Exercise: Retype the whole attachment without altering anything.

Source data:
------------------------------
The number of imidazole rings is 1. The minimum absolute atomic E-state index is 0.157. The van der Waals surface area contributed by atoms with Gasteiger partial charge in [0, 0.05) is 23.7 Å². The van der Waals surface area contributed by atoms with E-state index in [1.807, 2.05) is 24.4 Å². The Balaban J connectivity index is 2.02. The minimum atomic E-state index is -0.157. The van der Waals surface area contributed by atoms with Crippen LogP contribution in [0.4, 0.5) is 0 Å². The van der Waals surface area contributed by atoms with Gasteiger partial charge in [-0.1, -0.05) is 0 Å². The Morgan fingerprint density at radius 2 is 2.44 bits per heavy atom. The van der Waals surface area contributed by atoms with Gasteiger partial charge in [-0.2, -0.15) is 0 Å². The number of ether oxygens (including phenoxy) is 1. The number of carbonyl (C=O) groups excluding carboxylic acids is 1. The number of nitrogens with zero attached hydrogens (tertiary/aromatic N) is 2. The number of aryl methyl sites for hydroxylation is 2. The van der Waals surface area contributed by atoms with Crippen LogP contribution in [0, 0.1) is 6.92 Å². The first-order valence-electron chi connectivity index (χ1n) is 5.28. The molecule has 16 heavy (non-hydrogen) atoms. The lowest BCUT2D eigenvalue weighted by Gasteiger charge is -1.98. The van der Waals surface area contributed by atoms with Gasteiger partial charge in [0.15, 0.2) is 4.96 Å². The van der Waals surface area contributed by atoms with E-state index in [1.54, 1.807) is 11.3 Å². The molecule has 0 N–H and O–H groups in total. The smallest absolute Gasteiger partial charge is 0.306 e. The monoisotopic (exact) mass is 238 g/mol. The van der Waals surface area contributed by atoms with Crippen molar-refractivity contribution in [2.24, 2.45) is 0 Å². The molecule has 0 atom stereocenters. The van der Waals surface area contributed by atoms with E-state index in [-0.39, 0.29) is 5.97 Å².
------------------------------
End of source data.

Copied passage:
The number of imidazole rings is 1. The minimum absolute atomic E-state index is 0.157. The van der Waals surface area contributed by atoms with Gasteiger partial charge in [0, 0.05) is 23.7 Å². The van der Waals surface area contributed by atoms with E-state index in [1.807, 2.05) is 24.4 Å². The Balaban J connectivity index is 2.02. The minimum atomic E-state index is -0.157. The van der Waals surface area contributed by atoms with Crippen LogP contribution in [0.4, 0.5) is 0 Å². The van der Waals surface area contributed by atoms with Gasteiger partial charge in [-0.1, -0.05) is 0 Å². The Morgan fingerprint density at radius 2 is 2.44 bits per heavy atom. The van der Waals surface area contributed by atoms with Gasteiger partial charge in [-0.2, -0.15) is 0 Å². The number of ether oxygens (including phenoxy) is 1. The number of carbonyl (C=O) groups excluding carboxylic acids is 1. The number of nitrogens with zero attached hydrogens (tertiary/aromatic N) is 2. The number of aryl methyl sites for hydroxylation is 2. The van der Waals surface area contributed by atoms with Crippen LogP contribution in [0, 0.1) is 6.92 Å². The first-order valence-electron chi connectivity index (χ1n) is 5.28. The molecule has 16 heavy (non-hydrogen) atoms. The lowest BCUT2D eigenvalue weighted by Gasteiger charge is -1.98. The van der Waals surface area contributed by atoms with Gasteiger partial charge in [0.15, 0.2) is 4.96 Å². The van der Waals surface area contributed by atoms with E-state index in [1.54, 1.807) is 11.3 Å². The molecule has 0 N–H and O–H groups in total. The smallest absolute Gasteiger partial charge is 0.306 e. The monoisotopic (exact) mass is 238 g/mol. The van der Waals surface area contributed by atoms with Crippen molar-refractivity contribution in [2.24, 2.45) is 0 Å². The molecule has 0 atom stereocenters. The van der Waals surface area contributed by atoms with E-state index in [-0.39, 0.29) is 5.97 Å².